Watch what you say around the world's remaining Marxists. They
don't think communism has necessarily been tossed on the ash heap
Take George, a ponytailed Australian staked out at the
Conference of Socialist Scholars held in April at the Borough of
Manhattan Community College in New York. When someone mentions the
word "boss" during a lively debate, he knits his brows earnestly.
"It's interesting that you used the word 'boss,' " says George, a
class-conscious member of the Revolutionary Party, a tiny group
that advocates armed insurrection. "There's some exploitation
Marxism, the basis of communism expounded by 19th-century
philosopher Karl Marx, was supposed to have become an intellectual
Edsel. The Soviet Union and its empire are five years gone, and red
China flows with the green of capitalist money. Only tiny North
Korea and Cuba have not embraced Adam Smith, Marx's 18th-century
But even though few Marxists today are as extreme as George (who
refused to give his last name), they all insist that Marx's ideas
on the inevitability of "struggle" between different classes of
people remain relevant.
Marxism marches on
On May 1, once celebrated in dozens of leftist or communist
nations as International Workers Day, Marxists count their impact
not by the numbers of workers on parade but by the pervasiveness of
"It is charmingly naive" to think that because the Soviet Union
is gone "we are somehow done with it all," says Richard Wolff, an
economics professor at the University of Massachusetts in Amherst,
which has one of the highest concentrations of Marxist professors
on any American campus. "There is not a country on the face of the
earth that does not have Marxist movements."
Like every Marxist, Professor Wolff is quick to distance Marx
from his popular reputation. In the Communist Manifesto of 1848,
Marx urged workers to unite against the wealthy and create a utopia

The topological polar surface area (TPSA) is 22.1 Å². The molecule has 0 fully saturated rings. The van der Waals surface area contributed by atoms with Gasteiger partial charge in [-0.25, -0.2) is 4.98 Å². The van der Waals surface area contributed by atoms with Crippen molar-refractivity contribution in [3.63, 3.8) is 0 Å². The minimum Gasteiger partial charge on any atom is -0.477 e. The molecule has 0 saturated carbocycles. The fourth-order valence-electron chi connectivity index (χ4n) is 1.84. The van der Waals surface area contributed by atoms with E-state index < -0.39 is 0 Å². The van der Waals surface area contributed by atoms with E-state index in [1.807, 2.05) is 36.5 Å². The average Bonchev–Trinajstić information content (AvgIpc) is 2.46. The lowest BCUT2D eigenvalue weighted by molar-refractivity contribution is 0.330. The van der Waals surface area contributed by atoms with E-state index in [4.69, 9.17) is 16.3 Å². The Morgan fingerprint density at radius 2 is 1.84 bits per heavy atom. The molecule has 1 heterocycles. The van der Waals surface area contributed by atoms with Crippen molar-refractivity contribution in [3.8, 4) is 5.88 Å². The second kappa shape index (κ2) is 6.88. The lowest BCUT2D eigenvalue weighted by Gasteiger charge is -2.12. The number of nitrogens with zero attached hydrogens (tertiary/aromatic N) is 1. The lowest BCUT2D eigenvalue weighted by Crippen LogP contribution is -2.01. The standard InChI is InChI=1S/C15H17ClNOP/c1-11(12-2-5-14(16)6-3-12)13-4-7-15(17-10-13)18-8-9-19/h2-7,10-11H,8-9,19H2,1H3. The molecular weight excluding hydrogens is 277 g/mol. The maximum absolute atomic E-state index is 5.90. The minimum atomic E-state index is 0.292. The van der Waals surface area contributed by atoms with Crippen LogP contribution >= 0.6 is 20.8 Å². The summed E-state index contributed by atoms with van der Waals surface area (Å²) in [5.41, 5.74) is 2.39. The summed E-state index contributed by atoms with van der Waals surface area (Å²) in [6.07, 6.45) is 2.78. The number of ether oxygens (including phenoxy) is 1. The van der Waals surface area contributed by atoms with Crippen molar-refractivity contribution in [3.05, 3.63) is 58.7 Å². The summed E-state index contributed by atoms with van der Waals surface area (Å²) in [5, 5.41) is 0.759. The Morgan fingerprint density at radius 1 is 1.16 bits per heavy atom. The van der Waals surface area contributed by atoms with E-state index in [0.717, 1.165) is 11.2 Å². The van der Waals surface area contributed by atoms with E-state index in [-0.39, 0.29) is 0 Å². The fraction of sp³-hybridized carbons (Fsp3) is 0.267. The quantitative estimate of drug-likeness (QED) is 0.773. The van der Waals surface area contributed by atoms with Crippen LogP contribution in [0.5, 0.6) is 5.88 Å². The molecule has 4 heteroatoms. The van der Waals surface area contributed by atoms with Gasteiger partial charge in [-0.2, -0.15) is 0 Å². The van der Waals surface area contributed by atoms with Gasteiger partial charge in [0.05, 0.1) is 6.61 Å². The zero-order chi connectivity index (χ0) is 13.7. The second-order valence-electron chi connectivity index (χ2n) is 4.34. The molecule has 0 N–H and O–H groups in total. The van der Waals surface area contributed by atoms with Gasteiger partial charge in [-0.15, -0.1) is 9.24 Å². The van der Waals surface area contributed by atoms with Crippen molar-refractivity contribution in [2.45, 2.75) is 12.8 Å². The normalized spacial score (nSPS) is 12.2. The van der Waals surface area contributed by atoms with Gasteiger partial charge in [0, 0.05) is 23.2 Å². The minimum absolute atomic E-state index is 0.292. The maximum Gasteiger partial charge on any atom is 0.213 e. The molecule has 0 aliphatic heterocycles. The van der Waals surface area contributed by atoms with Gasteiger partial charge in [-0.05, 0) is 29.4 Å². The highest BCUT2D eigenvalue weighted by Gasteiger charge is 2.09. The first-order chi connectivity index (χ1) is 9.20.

of shared ownership. For that, he has won lasting fame as the
intellectual progenitor of communism, which dictators from Lenin to
Mao used to take and hold power.
But Marx's modern admirers argue that he can't be judged by his
errant apostles. Marx's chief worth lies in his economic analysis,
they say, which identifies critical tensions between the poor and
rich and offers an alternative to lean-and-mean capitalism.
The United States is the Western nation least receptive to Marx,
but parts of his 150-year-old theories resonate in mainstream
politics even here. Many Marxists find a forlorn kind of
vindication in the popularity of conservative Republican
presidential candidate Pat Buchanan as he wins blue-collar votes by
attacking corporate America.
"It's sad. People like me ... have been talking about class
struggle for years. But people listened to him because he was right
wing," says Bertel Ollman, a professor of politics at New York
University. Mr. Ollman has written "The Left Academy: Marxist
Scholars on American Campuses" and developed a board game called
Class Struggle. In condemning the excesses of corporate leaders,
"Buchanan was just recognizing the nose on everyone's face," he
Marx's way of thinking about conflicting forces in society has
spread to many academic disciplines. It would be difficult to find
a university where his ideas were not addressed in departments of
history, philosophy, literature, and political science.
"It's part of a more holistic analysis," says Alison Bernstein,
director of education and cultural programs at the Ford Foundation.
While she sees few grant proposals that cite Marx specifically,
scholars are still asking the questions that Marx popularized, she
Yet few people who admire Marx invoke his name today, partly
because they don't want to be pigeonholed by conservatives. Also,
their interests have become more varied - as witnessed by the
diversity at the Conference of Socialist Scholars. …